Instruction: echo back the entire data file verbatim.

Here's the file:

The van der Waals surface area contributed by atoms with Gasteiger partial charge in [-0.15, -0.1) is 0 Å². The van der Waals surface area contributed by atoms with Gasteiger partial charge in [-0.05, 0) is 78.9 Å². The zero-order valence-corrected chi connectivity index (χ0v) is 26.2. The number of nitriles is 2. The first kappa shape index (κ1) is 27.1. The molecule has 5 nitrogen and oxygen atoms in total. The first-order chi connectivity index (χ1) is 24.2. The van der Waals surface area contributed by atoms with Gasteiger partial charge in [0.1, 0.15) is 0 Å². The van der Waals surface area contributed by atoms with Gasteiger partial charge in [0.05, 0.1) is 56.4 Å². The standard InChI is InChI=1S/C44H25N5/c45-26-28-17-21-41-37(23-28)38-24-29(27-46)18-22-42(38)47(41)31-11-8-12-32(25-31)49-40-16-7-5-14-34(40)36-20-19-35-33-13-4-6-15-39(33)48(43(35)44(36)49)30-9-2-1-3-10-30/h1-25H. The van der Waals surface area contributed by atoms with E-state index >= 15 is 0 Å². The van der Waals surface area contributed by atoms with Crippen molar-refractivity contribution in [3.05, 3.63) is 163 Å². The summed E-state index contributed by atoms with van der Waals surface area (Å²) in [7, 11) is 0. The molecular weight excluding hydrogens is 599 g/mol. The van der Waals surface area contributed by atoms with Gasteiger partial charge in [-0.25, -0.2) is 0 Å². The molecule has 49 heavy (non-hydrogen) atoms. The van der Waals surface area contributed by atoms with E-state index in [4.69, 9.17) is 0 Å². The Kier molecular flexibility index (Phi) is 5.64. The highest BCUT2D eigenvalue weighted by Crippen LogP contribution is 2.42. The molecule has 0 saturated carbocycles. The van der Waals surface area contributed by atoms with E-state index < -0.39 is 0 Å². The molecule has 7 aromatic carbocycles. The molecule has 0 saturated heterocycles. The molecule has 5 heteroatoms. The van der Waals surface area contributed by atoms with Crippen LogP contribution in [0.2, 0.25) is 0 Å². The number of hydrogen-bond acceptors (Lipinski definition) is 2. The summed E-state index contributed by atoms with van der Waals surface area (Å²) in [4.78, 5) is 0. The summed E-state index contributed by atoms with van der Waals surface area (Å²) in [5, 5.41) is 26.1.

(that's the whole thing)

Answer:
The van der Waals surface area contributed by atoms with Gasteiger partial charge in [-0.15, -0.1) is 0 Å². The van der Waals surface area contributed by atoms with Gasteiger partial charge in [-0.05, 0) is 78.9 Å². The zero-order valence-corrected chi connectivity index (χ0v) is 26.2. The number of nitriles is 2. The first kappa shape index (κ1) is 27.1. The molecule has 5 nitrogen and oxygen atoms in total. The first-order chi connectivity index (χ1) is 24.2. The van der Waals surface area contributed by atoms with Gasteiger partial charge in [0.1, 0.15) is 0 Å². The van der Waals surface area contributed by atoms with Gasteiger partial charge in [0.05, 0.1) is 56.4 Å². The standard InChI is InChI=1S/C44H25N5/c45-26-28-17-21-41-37(23-28)38-24-29(27-46)18-22-42(38)47(41)31-11-8-12-32(25-31)49-40-16-7-5-14-34(40)36-20-19-35-33-13-4-6-15-39(33)48(43(35)44(36)49)30-9-2-1-3-10-30/h1-25H. The van der Waals surface area contributed by atoms with E-state index >= 15 is 0 Å². The van der Waals surface area contributed by atoms with Crippen molar-refractivity contribution in [3.05, 3.63) is 163 Å². The summed E-state index contributed by atoms with van der Waals surface area (Å²) in [7, 11) is 0. The molecular weight excluding hydrogens is 599 g/mol. The van der Waals surface area contributed by atoms with Gasteiger partial charge in [-0.25, -0.2) is 0 Å². The molecule has 49 heavy (non-hydrogen) atoms. The van der Waals surface area contributed by atoms with E-state index in [4.69, 9.17) is 0 Å². The Kier molecular flexibility index (Phi) is 5.64. The highest BCUT2D eigenvalue weighted by Crippen LogP contribution is 2.42. The molecule has 0 saturated carbocycles. The van der Waals surface area contributed by atoms with E-state index < -0.39 is 0 Å². The molecule has 7 aromatic carbocycles. The molecule has 0 saturated heterocycles. The molecule has 5 heteroatoms. The van der Waals surface area contributed by atoms with Crippen LogP contribution in [0.2, 0.25) is 0 Å². The number of hydrogen-bond acceptors (Lipinski definition) is 2. The summed E-state index contributed by atoms with van der Waals surface area (Å²) in [4.78, 5) is 0. The summed E-state index contributed by atoms with van der Waals surface area (Å²) in [5, 5.41) is 26.1.